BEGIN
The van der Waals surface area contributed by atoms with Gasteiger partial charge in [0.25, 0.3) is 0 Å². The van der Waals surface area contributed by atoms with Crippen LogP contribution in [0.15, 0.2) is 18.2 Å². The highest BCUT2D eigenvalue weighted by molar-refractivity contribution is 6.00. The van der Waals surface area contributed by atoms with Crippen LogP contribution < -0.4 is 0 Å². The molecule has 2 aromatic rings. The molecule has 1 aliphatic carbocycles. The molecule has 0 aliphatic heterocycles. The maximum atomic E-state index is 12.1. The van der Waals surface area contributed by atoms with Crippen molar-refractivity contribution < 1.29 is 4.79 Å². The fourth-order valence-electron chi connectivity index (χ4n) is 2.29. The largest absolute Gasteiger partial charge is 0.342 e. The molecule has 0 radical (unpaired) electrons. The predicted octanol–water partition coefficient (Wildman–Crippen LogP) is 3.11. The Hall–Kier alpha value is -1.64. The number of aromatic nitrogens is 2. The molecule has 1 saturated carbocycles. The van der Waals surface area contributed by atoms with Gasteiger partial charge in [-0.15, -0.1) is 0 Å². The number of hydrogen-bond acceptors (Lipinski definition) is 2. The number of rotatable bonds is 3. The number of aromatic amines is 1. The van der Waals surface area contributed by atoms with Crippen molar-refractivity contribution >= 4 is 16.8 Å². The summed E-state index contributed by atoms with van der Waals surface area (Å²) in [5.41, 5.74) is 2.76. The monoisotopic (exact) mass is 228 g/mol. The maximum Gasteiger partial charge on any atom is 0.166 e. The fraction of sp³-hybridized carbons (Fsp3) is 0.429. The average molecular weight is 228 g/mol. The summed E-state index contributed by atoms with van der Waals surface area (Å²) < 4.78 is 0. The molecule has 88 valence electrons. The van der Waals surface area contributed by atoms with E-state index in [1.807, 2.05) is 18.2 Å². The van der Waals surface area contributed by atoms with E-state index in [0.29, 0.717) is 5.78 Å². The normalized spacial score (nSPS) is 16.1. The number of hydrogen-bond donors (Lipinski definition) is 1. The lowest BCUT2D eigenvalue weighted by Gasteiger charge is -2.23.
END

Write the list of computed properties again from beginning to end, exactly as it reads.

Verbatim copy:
The van der Waals surface area contributed by atoms with Gasteiger partial charge in [0.25, 0.3) is 0 Å². The van der Waals surface area contributed by atoms with Crippen LogP contribution in [0.15, 0.2) is 18.2 Å². The highest BCUT2D eigenvalue weighted by molar-refractivity contribution is 6.00. The van der Waals surface area contributed by atoms with Crippen LogP contribution < -0.4 is 0 Å². The molecule has 2 aromatic rings. The molecule has 1 aliphatic carbocycles. The molecule has 0 aliphatic heterocycles. The maximum atomic E-state index is 12.1. The van der Waals surface area contributed by atoms with Crippen molar-refractivity contribution < 1.29 is 4.79 Å². The fourth-order valence-electron chi connectivity index (χ4n) is 2.29. The largest absolute Gasteiger partial charge is 0.342 e. The molecule has 0 radical (unpaired) electrons. The predicted octanol–water partition coefficient (Wildman–Crippen LogP) is 3.11. The Hall–Kier alpha value is -1.64. The number of aromatic nitrogens is 2. The molecule has 1 saturated carbocycles. The van der Waals surface area contributed by atoms with Gasteiger partial charge in [-0.15, -0.1) is 0 Å². The number of hydrogen-bond acceptors (Lipinski definition) is 2. The number of rotatable bonds is 3. The number of aromatic amines is 1. The van der Waals surface area contributed by atoms with Crippen molar-refractivity contribution >= 4 is 16.8 Å². The summed E-state index contributed by atoms with van der Waals surface area (Å²) in [5.41, 5.74) is 2.76. The monoisotopic (exact) mass is 228 g/mol. The maximum Gasteiger partial charge on any atom is 0.166 e. The fraction of sp³-hybridized carbons (Fsp3) is 0.429. The average molecular weight is 228 g/mol. The summed E-state index contributed by atoms with van der Waals surface area (Å²) < 4.78 is 0. The molecule has 88 valence electrons. The van der Waals surface area contributed by atoms with E-state index in [1.807, 2.05) is 18.2 Å². The van der Waals surface area contributed by atoms with E-state index in [0.29, 0.717) is 5.78 Å². The normalized spacial score (nSPS) is 16.1. The number of hydrogen-bond donors (Lipinski definition) is 1. The lowest BCUT2D eigenvalue weighted by Gasteiger charge is -2.23.